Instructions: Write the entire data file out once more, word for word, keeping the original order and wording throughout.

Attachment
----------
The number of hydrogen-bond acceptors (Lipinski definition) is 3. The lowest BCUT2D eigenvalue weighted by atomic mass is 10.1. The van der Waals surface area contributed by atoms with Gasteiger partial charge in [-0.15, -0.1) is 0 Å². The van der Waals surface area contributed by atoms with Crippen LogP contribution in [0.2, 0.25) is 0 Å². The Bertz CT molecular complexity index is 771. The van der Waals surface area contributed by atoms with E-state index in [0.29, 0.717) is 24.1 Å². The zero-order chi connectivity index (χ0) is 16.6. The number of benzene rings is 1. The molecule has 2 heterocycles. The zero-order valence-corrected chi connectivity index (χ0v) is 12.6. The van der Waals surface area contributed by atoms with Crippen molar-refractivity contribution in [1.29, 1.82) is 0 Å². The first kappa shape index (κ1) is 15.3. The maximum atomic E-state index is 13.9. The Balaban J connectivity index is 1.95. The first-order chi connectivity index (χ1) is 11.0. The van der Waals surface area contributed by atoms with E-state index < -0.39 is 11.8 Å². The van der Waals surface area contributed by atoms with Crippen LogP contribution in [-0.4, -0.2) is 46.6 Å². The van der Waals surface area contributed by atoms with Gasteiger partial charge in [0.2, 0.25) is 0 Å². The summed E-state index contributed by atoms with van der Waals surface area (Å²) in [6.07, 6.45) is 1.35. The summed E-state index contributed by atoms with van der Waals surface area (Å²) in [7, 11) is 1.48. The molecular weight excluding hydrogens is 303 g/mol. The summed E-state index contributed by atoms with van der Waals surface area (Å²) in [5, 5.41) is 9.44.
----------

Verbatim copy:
The number of hydrogen-bond acceptors (Lipinski definition) is 3. The lowest BCUT2D eigenvalue weighted by atomic mass is 10.1. The van der Waals surface area contributed by atoms with Gasteiger partial charge in [-0.15, -0.1) is 0 Å². The van der Waals surface area contributed by atoms with Crippen LogP contribution in [0.2, 0.25) is 0 Å². The Bertz CT molecular complexity index is 771. The van der Waals surface area contributed by atoms with E-state index in [0.29, 0.717) is 24.1 Å². The zero-order chi connectivity index (χ0) is 16.6. The number of benzene rings is 1. The molecule has 2 heterocycles. The zero-order valence-corrected chi connectivity index (χ0v) is 12.6. The van der Waals surface area contributed by atoms with Crippen molar-refractivity contribution in [1.29, 1.82) is 0 Å². The first kappa shape index (κ1) is 15.3. The maximum atomic E-state index is 13.9. The Balaban J connectivity index is 1.95. The first-order chi connectivity index (χ1) is 11.0. The van der Waals surface area contributed by atoms with E-state index < -0.39 is 11.8 Å². The van der Waals surface area contributed by atoms with Crippen LogP contribution in [-0.4, -0.2) is 46.6 Å². The van der Waals surface area contributed by atoms with Gasteiger partial charge in [0.2, 0.25) is 0 Å². The summed E-state index contributed by atoms with van der Waals surface area (Å²) in [6.07, 6.45) is 1.35. The summed E-state index contributed by atoms with van der Waals surface area (Å²) in [7, 11) is 1.48. The molecular weight excluding hydrogens is 303 g/mol. The summed E-state index contributed by atoms with van der Waals surface area (Å²) in [5, 5.41) is 9.44.